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Human Plasma Lactoferrin Assay Kit

Product Overview


Human lactoferrin (LTF) is an 80 kDa glycoprotein which was first isolated from human milk. LTF is found in most body fluids and secretions, e.g., in the nose, genital tract, and tears.1 LTF in blood is secreted by neutrophils and its plasma concentration is positively related to the total pool of neutrophils and to the rate of neutrophil turnover.2 Because of its ability to strongly bind iron, LTF is considered to be bactericidal.3 In a number of cases of inflammation, LTF is released into the extracellular medium from secondary granules of neutrophilic leukocytes.4,5 Its extracellular concentration can therefore be used as an index of neutrophil activation, especially in blood samples containing anti-myeloperoxidase antibodies.

Assay Principle

This method is an enzyme-linked immunoassay (ELISA). Samples are incubated in the wells of a microplate, which have been coated with a monoclonal antibody to LTF. Any bound LTF is detected by a biotinylated monoclonal antibody to LTF. The next step of the assay is an amplification based on a biotin-avidin coupling in which avidin has been covalently linked to horseradish peroxidase. The amount of LTF is measured enzymatically upon the addition of o-phenylenediamine (OPD) at 450 nm.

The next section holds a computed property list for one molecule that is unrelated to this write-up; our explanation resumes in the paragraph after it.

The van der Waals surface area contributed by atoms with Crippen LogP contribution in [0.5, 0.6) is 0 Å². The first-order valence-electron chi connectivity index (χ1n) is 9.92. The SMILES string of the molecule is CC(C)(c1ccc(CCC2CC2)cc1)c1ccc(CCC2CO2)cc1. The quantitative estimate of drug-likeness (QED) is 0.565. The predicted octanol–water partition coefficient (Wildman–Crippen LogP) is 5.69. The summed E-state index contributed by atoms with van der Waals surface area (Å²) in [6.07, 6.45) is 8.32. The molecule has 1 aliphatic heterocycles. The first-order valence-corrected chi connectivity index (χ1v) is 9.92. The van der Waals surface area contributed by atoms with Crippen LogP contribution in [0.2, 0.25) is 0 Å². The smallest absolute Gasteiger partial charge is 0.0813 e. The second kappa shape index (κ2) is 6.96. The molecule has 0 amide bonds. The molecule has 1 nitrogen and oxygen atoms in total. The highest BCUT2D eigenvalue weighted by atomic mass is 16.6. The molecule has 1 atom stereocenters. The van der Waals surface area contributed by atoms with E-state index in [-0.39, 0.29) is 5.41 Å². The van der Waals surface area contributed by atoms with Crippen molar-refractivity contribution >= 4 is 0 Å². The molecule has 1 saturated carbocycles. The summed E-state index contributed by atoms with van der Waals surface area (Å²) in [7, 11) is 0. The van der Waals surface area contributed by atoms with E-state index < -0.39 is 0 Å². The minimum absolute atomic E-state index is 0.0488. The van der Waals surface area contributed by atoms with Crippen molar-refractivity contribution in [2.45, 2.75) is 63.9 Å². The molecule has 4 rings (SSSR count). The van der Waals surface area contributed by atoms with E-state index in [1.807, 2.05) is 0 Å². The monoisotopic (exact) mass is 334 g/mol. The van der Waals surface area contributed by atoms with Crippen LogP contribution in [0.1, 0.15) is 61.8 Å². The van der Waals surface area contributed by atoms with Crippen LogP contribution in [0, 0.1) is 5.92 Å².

Recommended References

  1. Autiero, M., Sansone, G., Abrescia, P.; (1991) J. Androl. 12:191-200
  2. Birgens. H.S.; (1985) Scand. J. Haematol. 34:326-331
  3. Baynes, R.D., Bezwoda W.R., Khan, Q.,  Mansoor. N.; (1986) Scand. J. Haematol. 36:79-84
  4. Lash, J.A., Coates, T.D., Lafuze, J., Baehner, R.L., Boxer, L.; (1983) Blood 61:885-888
  5. Kähler, S., Christophers, E., Schröder, J.M.; (1988) Brit. J. Derm. 119:289-293


Spec Sheet